For the Love of Film Noir :: Dead or Alive, Dames are Double-Trouble for Him! (June, 1946)













When a service man returns home to find his wife knockin’ tongues with another man, it wasn’t exactly the homecoming he’d hoped for. And when it’s revealed that her drunken carelessness resulted in the death of their infant son, a person could understand if he was more than a little upset with her. Of course, if she were to suddenly turn up dead, that’d make him the prime suspect in her murder. Which she does. And he is. Which is why he’s soon on the run from the law, aided and abetted by the ex of the nightclub owner that was schtuping his wife. E’yup: all of that bourbon-fueled Chandler intrigue, with a whack-a-doodle William Bendix chaser, makes this one go down smooth.

FTLOF - Film Noir 01Reduced Size with Titles

This post is part of my rehash and continuation of the For the Love of Film Noir Blogathon originally held back in February of 2011. Thus and so, we will be heading down the rain-soaked streets and neon-drenched back alleys of Noirville again for the entire month of March. And along with all the old material migrating over from the old site, we’ll also be scattering around a lot of new stuff as well. Also of note, we’ll be posting them in chronological order to show how the genre evolved and progressed from the 1940′s through the late ’50s. And as an added bonus, I’ll be posting some vintage adverts to stuff I’ve always associated with the genre — cigarettes, booze and fashionable ladies.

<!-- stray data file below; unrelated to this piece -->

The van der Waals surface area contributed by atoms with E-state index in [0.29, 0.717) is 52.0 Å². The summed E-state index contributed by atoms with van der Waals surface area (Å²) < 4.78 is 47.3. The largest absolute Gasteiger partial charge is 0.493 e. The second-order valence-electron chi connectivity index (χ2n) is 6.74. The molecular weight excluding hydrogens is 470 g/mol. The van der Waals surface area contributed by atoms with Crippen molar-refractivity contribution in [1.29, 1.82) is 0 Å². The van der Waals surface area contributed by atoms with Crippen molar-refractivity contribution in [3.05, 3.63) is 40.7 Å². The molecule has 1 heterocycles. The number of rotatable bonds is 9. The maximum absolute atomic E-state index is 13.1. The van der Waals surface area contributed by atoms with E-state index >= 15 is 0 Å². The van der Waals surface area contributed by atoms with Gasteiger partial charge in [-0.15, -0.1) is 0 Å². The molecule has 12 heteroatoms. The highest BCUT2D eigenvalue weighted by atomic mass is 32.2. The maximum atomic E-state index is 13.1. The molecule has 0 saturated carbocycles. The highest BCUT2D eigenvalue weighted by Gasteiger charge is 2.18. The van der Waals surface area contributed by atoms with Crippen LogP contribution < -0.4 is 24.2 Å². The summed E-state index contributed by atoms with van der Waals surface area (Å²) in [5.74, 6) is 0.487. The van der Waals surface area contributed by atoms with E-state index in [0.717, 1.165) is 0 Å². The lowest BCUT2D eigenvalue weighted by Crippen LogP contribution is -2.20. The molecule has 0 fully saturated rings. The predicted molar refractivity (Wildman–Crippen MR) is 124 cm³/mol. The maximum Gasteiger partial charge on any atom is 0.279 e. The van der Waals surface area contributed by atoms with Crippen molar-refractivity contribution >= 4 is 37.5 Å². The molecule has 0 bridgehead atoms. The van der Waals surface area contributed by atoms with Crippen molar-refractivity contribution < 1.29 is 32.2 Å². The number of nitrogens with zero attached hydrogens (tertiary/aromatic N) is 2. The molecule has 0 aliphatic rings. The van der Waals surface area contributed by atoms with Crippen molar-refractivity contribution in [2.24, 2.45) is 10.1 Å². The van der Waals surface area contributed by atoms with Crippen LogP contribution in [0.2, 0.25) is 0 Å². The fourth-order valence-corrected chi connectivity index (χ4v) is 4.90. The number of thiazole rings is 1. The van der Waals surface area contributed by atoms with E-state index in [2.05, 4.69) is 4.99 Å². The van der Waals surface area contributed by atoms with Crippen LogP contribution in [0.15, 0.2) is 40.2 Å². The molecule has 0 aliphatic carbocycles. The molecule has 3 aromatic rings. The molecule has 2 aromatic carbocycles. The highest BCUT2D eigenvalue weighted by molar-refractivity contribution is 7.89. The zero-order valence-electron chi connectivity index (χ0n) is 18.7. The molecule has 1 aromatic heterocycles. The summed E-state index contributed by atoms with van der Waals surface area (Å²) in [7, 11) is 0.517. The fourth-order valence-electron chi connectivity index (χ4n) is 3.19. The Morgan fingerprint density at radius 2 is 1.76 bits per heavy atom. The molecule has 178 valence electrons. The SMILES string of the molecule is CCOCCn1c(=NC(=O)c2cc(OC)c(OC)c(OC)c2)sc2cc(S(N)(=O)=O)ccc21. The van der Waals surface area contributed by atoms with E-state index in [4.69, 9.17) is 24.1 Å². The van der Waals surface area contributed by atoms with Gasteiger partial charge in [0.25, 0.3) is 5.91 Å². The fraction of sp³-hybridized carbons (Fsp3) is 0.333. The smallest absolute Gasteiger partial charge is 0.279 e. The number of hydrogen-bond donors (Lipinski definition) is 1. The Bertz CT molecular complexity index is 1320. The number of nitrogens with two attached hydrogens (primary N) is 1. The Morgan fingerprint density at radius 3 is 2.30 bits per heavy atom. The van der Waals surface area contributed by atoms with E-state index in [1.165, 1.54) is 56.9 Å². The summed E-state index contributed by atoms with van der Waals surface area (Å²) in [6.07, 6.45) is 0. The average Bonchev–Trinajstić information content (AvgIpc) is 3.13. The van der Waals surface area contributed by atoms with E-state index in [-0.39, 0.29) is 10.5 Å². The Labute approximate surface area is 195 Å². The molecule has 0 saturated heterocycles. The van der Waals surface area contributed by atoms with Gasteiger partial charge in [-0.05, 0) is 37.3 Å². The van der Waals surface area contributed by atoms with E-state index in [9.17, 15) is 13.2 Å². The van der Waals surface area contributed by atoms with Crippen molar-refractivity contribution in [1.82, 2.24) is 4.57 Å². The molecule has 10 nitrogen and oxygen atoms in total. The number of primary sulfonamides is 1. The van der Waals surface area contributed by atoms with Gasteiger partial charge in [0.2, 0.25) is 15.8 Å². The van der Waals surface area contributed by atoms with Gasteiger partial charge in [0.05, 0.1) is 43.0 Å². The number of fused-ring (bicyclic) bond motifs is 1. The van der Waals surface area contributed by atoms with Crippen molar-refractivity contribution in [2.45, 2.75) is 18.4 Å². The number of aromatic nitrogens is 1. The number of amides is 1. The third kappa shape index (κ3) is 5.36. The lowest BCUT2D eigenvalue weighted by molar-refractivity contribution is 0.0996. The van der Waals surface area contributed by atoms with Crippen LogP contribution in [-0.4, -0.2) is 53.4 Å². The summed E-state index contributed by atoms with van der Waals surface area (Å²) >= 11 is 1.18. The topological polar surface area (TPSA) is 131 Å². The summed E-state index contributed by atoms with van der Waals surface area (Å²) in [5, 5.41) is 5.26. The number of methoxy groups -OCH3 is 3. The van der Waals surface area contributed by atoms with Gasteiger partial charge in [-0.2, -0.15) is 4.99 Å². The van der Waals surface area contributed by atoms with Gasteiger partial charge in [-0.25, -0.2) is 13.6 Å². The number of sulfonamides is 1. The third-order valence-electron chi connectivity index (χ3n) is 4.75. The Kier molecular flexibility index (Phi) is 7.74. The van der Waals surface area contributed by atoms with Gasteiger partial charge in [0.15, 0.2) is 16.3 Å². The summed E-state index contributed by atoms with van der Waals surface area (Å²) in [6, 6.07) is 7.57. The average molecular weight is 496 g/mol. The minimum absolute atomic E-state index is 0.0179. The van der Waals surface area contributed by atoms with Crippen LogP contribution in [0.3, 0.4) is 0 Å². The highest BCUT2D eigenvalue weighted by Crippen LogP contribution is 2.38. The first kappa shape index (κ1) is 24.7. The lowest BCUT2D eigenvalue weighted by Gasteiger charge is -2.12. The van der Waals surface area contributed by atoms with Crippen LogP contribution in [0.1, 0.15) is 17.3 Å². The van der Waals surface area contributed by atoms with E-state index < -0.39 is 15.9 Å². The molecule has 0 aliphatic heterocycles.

The Blue Dahlia (1946) Paramount Pictures / P: John Houseman / AP: George Marshall / D: George Marshall / W: Raymond Chandler / C: Lionel Lindon / E: Arthur Schmidt / M: Victor Young / S: Alan Ladd, Veronica Lake, Doris Dowling, Hugh Beaumont, Howard Da Silva, William Bendix

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